Sunday, May 31, 2015

The Parallel Between Family Immigrant Detention and Japanese Internment


Manzanar Detention Center Barracks where Japanese-Americans were held during World War II. Photo courtesy of ACLU Blog

The Obama administration's controversial family immigration detention policies continue to be in the news.  Earlier this week, 136 House Democrats sent a letter to DHS Secretary Jeh Johnson asking the administration to end its family detention policy. The letter, which includes a majority of House Democrats, including Democratic Leader Nancy Pelosi and Democratic Whip Steny Hoyer, was lead by Reps. Zoe Lofgren, Lucille Roybal-Allard, and Luis Gutiérrez.

The impacts of detention of immigrant women and children in centers in Dilley and Karnes, Texas are discussed in these two pieces of commentary.  Both compare modern day family immigrant detention with the U.S government's internment of the Japanese during World War II. 

Carl Takei in this piece on the ACLU blog "Speak Freely" concludes:

"ICE's misguided effort to build child-friendly prison camps repeats the inhumanity that the U.S. government inflicted on Japanese-American families during World War II. If Obama administration officials implementing family detention ignore the lessons of the past, they will assure their own ignoble place in history."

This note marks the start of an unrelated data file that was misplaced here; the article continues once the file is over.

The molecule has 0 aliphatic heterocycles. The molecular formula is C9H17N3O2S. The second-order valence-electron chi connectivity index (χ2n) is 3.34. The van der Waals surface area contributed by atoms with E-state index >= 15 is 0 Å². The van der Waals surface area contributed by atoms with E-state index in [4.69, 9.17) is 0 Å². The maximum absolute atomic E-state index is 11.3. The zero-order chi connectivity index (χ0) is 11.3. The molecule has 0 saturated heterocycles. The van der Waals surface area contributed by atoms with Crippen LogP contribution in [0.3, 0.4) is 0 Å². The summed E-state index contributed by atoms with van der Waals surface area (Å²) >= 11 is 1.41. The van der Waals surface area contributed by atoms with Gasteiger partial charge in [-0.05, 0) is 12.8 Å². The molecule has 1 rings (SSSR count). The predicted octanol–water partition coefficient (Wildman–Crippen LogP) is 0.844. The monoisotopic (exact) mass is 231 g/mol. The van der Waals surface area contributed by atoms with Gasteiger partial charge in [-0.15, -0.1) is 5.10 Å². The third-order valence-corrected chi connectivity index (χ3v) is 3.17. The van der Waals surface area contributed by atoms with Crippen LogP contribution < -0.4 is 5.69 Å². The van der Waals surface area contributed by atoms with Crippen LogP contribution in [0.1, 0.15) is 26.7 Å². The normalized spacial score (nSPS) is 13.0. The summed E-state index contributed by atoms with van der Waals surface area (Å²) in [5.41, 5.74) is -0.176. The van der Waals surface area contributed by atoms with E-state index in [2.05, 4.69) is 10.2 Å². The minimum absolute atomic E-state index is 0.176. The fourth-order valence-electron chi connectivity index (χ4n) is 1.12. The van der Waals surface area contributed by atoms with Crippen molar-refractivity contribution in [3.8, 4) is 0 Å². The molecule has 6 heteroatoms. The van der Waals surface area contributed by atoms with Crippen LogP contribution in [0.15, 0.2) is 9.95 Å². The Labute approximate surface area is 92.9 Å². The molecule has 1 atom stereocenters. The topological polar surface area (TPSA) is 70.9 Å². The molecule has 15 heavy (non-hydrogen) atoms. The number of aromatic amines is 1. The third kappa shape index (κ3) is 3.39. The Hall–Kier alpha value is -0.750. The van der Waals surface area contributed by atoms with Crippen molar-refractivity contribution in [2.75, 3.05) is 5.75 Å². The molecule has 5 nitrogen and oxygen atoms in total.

In this piece on the Huffington Post, a licensed family therapist who was born in the Tule Lake internment camp concludes in a similar fashion:

 "It has been a life-long mission for me to educate others about this dark chapter of American history with hopes that it would never happen again. The incarceration of innocent women and children seeking asylum in America tragically replicates the racism, hysteria and failure of political leadership of 1942."

The historical comparison of family immigrant detention and the internment of persons of Japanese ancestry is food for thought.   The harshness of the policies, as well as their clear racial impacts, should cause all -- even supporters of increased immigration enforcement -- to pause to think about what we are doing as a nation to desperate people in need of help.


Photo courtesy of End Immigration Detention Website


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